Gov. Susana Martinez Signs Gaming Compact


  • Agreement Allows Casinos To Operate Another 22 Years; Adds Stability, Transparency

SANTA FE — Today, Gov. Susana Martinez brought together Native American tribal leaders from around the state to sign a new gaming compact, which will allow them to operate casinos for another 22 years.

Leaders from the Pueblo of Acoma, the Pueblo of Jemez, the Jicarilla Apache Nation, the Mescalero Apache Tribe, and the Navajo Nation gathered at the Governor’s Office for her signature.

“I’m pleased that we were able to come together to secure this compact,” Martinez said. “It preserves the stability and predictability of gaming in New Mexico while addressing key priorities of the State and each individual tribal government.”

This compact is the result of three years of hard work and good faith negotiations between Governor Martinez and tribal leaders. The compact addresses each tribal government’s unique challenges and priorities in a fair and responsible way.

 It preserves the established framework of tribal gaming in New Mexico while giving tribes important tools that will help them continue to grow and thrive.

The compact is a balanced approach that provides economic development opportunities for tribes, protects the revenue the State receives, and ensures safe and responsible tribal gaming in New Mexico.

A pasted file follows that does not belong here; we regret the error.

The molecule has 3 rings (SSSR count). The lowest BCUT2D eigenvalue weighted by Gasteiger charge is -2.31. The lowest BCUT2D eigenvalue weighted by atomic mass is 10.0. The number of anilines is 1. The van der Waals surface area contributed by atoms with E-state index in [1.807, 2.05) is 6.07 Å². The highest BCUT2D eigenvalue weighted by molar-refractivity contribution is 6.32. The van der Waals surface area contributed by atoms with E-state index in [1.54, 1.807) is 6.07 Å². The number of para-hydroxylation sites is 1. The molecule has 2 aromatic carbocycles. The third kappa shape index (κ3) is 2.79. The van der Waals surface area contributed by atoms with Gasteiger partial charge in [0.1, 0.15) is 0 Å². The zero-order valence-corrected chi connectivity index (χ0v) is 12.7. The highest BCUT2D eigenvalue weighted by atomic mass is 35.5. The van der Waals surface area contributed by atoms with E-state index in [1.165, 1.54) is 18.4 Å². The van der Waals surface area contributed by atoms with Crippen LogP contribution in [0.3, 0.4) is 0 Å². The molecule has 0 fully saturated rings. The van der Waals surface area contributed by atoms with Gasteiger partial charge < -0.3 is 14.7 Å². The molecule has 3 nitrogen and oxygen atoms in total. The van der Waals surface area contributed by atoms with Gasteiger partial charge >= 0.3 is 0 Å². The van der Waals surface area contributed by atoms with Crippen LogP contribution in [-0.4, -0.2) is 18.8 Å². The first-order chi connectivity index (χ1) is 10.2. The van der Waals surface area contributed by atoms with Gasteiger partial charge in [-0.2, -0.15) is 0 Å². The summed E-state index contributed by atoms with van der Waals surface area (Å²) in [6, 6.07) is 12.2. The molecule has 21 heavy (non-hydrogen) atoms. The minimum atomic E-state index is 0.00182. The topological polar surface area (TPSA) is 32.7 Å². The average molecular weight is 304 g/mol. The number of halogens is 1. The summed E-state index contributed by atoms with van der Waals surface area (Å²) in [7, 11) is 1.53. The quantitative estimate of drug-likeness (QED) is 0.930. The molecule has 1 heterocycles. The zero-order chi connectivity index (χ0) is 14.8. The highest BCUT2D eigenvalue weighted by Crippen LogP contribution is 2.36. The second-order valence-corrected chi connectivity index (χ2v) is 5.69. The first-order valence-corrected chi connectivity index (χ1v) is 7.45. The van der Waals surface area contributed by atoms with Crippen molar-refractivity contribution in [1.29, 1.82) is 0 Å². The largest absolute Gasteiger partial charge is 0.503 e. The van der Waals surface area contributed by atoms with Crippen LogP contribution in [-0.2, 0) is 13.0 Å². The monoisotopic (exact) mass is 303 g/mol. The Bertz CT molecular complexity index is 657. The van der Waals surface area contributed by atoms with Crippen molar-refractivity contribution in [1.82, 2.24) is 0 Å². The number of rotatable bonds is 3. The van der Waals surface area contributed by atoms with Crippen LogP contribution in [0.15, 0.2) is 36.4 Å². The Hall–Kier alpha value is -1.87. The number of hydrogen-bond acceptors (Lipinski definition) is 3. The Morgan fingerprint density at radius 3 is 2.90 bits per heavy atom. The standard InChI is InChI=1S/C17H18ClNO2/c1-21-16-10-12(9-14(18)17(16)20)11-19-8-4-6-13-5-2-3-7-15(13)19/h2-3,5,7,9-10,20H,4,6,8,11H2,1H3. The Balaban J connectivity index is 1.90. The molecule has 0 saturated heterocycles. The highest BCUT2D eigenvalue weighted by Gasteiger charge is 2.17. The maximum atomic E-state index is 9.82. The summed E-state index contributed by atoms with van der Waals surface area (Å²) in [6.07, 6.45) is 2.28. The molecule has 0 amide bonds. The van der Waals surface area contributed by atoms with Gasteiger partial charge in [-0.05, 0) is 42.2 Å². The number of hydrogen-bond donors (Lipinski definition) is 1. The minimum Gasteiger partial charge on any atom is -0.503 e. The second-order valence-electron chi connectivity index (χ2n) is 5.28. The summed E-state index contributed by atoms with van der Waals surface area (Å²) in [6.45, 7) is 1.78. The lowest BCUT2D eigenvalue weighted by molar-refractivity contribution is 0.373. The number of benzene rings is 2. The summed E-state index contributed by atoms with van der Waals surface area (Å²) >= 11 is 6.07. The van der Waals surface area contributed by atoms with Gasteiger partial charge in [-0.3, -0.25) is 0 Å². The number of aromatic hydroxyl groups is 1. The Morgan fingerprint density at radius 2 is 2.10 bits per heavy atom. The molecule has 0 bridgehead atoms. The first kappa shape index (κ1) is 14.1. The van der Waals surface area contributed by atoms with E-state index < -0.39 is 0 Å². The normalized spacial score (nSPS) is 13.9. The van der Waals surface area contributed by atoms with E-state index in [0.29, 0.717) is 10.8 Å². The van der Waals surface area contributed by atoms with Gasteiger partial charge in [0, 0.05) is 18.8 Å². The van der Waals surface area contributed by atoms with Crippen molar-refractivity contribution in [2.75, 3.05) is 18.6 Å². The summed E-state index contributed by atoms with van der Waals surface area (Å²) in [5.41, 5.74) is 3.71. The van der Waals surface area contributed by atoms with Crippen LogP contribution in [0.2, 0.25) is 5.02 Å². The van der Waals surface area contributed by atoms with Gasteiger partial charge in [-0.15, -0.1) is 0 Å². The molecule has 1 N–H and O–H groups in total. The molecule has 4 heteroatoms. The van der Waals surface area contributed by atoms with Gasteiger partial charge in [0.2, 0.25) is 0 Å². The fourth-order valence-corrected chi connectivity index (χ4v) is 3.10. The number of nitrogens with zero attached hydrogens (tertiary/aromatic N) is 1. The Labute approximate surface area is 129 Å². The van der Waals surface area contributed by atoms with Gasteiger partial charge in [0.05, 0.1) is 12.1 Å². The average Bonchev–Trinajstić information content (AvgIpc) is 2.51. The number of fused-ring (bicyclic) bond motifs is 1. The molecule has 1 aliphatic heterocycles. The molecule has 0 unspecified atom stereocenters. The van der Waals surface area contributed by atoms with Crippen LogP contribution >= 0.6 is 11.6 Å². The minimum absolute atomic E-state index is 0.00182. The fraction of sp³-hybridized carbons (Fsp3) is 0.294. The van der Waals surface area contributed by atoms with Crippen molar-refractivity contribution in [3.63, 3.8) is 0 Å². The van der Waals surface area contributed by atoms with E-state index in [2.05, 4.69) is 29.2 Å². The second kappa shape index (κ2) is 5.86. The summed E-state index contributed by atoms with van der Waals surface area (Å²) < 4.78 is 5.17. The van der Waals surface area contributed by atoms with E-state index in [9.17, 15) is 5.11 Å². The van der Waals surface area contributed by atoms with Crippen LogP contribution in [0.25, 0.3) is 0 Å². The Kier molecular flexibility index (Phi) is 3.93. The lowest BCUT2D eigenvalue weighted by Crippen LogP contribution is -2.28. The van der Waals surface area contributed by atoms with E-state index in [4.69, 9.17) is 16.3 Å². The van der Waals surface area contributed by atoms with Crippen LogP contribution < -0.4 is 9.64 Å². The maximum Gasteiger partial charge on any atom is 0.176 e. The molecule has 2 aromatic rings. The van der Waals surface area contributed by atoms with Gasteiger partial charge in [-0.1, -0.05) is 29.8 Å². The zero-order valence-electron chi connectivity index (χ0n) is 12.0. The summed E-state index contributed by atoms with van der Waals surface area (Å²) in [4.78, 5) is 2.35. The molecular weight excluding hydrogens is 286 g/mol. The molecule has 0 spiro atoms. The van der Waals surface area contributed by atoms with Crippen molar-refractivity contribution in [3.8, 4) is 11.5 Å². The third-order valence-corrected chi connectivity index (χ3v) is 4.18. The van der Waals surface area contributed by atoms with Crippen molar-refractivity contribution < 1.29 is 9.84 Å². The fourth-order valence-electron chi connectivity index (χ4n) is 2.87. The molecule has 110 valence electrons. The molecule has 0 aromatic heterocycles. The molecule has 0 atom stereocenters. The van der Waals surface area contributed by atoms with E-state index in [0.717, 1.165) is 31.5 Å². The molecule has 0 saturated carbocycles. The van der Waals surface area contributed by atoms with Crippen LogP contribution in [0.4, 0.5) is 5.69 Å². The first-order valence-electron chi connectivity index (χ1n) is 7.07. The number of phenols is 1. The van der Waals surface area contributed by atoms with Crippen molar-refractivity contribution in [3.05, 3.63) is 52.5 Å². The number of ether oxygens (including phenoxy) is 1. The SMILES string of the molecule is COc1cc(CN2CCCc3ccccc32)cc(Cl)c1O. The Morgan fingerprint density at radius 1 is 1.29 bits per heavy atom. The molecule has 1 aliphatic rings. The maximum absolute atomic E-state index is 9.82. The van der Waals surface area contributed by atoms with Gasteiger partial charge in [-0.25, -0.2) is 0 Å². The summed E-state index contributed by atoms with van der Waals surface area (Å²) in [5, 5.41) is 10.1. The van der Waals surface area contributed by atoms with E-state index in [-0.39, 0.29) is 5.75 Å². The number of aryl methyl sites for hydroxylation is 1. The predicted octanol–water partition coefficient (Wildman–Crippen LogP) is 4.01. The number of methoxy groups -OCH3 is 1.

With this compact, the tribes will provide regular reports to the State about their gaming activities so the State can identify problems quickly and work with tribes to resolve them. State regulators will have better access to information than ever before to ensure compliance with the compact terms.

In exchange for the significant benefits they receive in this compact, the tribes have agreed to increase the revenue sharing amounts they pay to the State.

 The compact also better addresses problem gambling issues by putting a percentage of gaming revenue toward treatment services, providing new transparency on how those funds are being used, and including tribal casinos, for the first time, in a statewide self-exclusion program for problem gamblers that only private race tracks had participated in up until now.

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